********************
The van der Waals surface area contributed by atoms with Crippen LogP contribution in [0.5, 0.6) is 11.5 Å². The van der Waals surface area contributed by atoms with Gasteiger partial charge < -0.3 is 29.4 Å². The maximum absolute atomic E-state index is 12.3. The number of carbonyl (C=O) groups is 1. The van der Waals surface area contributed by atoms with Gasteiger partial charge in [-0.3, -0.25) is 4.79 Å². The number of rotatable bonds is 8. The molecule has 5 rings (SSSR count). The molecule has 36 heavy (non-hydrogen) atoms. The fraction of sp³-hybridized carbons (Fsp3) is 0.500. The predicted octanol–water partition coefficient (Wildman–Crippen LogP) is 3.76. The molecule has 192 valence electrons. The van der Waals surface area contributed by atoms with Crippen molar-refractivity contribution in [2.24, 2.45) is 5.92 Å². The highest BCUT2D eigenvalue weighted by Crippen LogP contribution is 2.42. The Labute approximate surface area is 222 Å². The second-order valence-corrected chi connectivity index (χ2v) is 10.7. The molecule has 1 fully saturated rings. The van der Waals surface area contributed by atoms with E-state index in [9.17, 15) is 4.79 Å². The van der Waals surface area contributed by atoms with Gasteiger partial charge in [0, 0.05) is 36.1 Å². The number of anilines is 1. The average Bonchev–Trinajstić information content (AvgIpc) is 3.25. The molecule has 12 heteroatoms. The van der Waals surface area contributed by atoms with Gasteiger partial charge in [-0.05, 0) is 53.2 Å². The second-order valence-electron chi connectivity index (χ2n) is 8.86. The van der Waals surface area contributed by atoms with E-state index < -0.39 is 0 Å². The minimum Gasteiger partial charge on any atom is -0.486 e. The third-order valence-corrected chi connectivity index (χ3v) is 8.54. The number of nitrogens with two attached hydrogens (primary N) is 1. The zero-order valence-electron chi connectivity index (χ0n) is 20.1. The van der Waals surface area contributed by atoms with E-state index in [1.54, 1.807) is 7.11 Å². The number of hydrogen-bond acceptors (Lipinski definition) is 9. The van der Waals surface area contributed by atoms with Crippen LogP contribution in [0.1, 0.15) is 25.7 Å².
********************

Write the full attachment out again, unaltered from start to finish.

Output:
The van der Waals surface area contributed by atoms with Crippen LogP contribution in [0.5, 0.6) is 11.5 Å². The van der Waals surface area contributed by atoms with Gasteiger partial charge < -0.3 is 29.4 Å². The maximum absolute atomic E-state index is 12.3. The number of carbonyl (C=O) groups is 1. The van der Waals surface area contributed by atoms with Gasteiger partial charge in [-0.3, -0.25) is 4.79 Å². The number of rotatable bonds is 8. The molecule has 5 rings (SSSR count). The molecule has 36 heavy (non-hydrogen) atoms. The fraction of sp³-hybridized carbons (Fsp3) is 0.500. The predicted octanol–water partition coefficient (Wildman–Crippen LogP) is 3.76. The molecule has 192 valence electrons. The van der Waals surface area contributed by atoms with Crippen molar-refractivity contribution in [2.24, 2.45) is 5.92 Å². The highest BCUT2D eigenvalue weighted by Crippen LogP contribution is 2.42. The Labute approximate surface area is 222 Å². The second-order valence-corrected chi connectivity index (χ2v) is 10.7. The molecule has 1 fully saturated rings. The van der Waals surface area contributed by atoms with E-state index in [9.17, 15) is 4.79 Å². The van der Waals surface area contributed by atoms with Gasteiger partial charge in [0, 0.05) is 36.1 Å². The number of anilines is 1. The average Bonchev–Trinajstić information content (AvgIpc) is 3.25. The molecule has 12 heteroatoms. The van der Waals surface area contributed by atoms with Gasteiger partial charge in [-0.05, 0) is 53.2 Å². The second-order valence-electron chi connectivity index (χ2n) is 8.86. The van der Waals surface area contributed by atoms with E-state index < -0.39 is 0 Å². The minimum Gasteiger partial charge on any atom is -0.486 e. The third-order valence-corrected chi connectivity index (χ3v) is 8.54. The number of nitrogens with two attached hydrogens (primary N) is 1. The zero-order valence-electron chi connectivity index (χ0n) is 20.1. The van der Waals surface area contributed by atoms with E-state index in [1.54, 1.807) is 7.11 Å². The number of hydrogen-bond acceptors (Lipinski definition) is 9. The van der Waals surface area contributed by atoms with Crippen LogP contribution in [0.1, 0.15) is 25.7 Å².